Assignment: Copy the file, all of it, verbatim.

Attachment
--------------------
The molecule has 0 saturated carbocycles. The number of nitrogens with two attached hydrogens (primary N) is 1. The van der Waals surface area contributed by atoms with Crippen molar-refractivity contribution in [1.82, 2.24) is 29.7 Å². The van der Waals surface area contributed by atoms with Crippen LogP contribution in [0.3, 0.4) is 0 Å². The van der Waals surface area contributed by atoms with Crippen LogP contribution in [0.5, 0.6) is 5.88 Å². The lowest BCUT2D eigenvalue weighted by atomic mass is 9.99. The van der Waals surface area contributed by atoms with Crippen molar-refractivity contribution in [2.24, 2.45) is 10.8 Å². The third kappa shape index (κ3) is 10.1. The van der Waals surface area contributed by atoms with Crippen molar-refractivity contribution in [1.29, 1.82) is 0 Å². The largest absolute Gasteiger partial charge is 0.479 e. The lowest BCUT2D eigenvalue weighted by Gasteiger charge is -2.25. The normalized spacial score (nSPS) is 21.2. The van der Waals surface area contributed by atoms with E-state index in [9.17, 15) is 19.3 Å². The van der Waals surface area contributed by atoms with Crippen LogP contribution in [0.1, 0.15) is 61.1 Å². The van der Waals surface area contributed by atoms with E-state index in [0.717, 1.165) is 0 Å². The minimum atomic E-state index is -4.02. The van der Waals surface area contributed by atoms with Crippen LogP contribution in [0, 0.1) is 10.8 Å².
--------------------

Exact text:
The molecule has 0 saturated carbocycles. The number of nitrogens with two attached hydrogens (primary N) is 1. The van der Waals surface area contributed by atoms with Crippen molar-refractivity contribution in [1.82, 2.24) is 29.7 Å². The van der Waals surface area contributed by atoms with Crippen LogP contribution in [0.3, 0.4) is 0 Å². The van der Waals surface area contributed by atoms with Crippen LogP contribution in [0.5, 0.6) is 5.88 Å². The lowest BCUT2D eigenvalue weighted by atomic mass is 9.99. The van der Waals surface area contributed by atoms with Crippen molar-refractivity contribution in [2.24, 2.45) is 10.8 Å². The third kappa shape index (κ3) is 10.1. The van der Waals surface area contributed by atoms with Crippen molar-refractivity contribution in [1.29, 1.82) is 0 Å². The largest absolute Gasteiger partial charge is 0.479 e. The lowest BCUT2D eigenvalue weighted by Gasteiger charge is -2.25. The normalized spacial score (nSPS) is 21.2. The van der Waals surface area contributed by atoms with E-state index in [9.17, 15) is 19.3 Å². The van der Waals surface area contributed by atoms with Crippen LogP contribution in [0.1, 0.15) is 61.1 Å². The van der Waals surface area contributed by atoms with E-state index in [0.717, 1.165) is 0 Å². The minimum atomic E-state index is -4.02. The van der Waals surface area contributed by atoms with Crippen LogP contribution in [0, 0.1) is 10.8 Å².